The 2023 Dodgers are still figuring things out. Over the last month as the team rebounded from a 13-13 start, we’ve seen the expression I think this is closer to what we thought the team would look like tossed around by players and coaches alike. But, at times, what they thought the team would look like is leaving some things to be desired.
Dodgers president of baseball operations, Andrew Friedman, said in a recent chat on MLB Network that issue is kind of by design.
“We felt really strongly in the winter, spring training, coming into the year that we were gonna be a really good team. I think the narrative around us of ‘they’re probably not as good as last year,’ that probably is true. That is true. And the question is, what is that true talent level last year? I could argue that it was more than 111 wins … there’s room to be worse and still be great.”
“For us, if you said ‘hey, in 2023, put out the very best team you can and don’t care at all about ’24 and beyond, it would look a different than this. That’s obvious. But, just as we’ve done since 2015, we’ve been balancing being as good as we could be in the current year while being able to maintain it and we’ve seen a lot of large revenue teams who’ve fallen off a cliff — had a really good run of success, fallen off a cliff. And from our standpoint, we’re doing everything we can to put ourselves in World Series contention each and every year.”
Via MLB Now
Heading into the season, the roster assembled by the front office wasn’t going to be anywhere near as good as the 2022 squad that won a franchise-best 111 games. That became more and more apparent with each free agent signing around the league this past winter. Recently, Dodgers manager Dave Roberts referred to the roster as a “hodgepodge group of guys” that was piecing things together along the way.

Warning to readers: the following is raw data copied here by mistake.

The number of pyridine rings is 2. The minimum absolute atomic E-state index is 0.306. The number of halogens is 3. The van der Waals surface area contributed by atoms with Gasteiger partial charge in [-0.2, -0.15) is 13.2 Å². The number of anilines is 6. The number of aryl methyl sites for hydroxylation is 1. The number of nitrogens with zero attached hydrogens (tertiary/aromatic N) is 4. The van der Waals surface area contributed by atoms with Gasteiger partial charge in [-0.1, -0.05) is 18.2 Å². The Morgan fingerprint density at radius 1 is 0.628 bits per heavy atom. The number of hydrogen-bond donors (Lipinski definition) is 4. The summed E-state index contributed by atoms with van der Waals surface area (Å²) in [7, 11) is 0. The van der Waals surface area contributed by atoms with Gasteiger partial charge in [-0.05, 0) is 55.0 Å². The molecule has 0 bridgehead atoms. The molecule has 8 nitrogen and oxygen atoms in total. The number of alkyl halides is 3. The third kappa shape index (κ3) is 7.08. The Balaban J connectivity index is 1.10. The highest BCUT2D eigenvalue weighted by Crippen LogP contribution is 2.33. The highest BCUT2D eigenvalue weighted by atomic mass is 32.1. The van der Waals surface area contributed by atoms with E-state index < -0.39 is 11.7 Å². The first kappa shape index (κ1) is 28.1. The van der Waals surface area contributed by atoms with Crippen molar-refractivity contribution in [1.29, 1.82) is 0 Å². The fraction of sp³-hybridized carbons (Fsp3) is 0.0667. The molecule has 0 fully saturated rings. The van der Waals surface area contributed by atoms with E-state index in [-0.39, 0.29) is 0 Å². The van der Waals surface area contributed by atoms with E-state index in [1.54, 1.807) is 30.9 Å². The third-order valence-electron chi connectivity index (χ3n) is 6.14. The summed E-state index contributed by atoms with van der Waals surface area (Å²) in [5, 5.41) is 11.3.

The roster lost two starting pitchers last week and has a starting rotation that is set to feature two rookies and more opportunities to keep riding the bullpen unit into the ground.
A big concern as the team marched toward opening day was the lack of quality depth at the highest levels of the minor leagues. If one guy dropped, there was one or two more tops that would be ready to step in and provide league-average value to the team.
Then guys started dropping early and often.
Gavin Lux, Tony Gonsolin, Ryan Pepiot, Miguel Rojas, J.D. Martinez, Will Smith, and most recently Dustin May and Julio Urias. Bullpen pieces like Daniel Hudson and Jimmy Nelson weren’t ready for opening day.
Each time one of these guys drops, the team looks drastically different. And that was pretty evident this weekend in St. Louis where the Dodgers lost 3 of 4 as the taxed bullpen struggled.
When the Dodgers are running at full strength, they’re certainly a contender. But they’re one more pitching injury away from catastrophe.
So maybe the plan was to not assemble a team that could sleepwalk toward 100-plus win season like they had last year. But this team at the moment — while still good enough and still in first place in the NL West — could slip to a 90 win season pretty easily with one more big blow.
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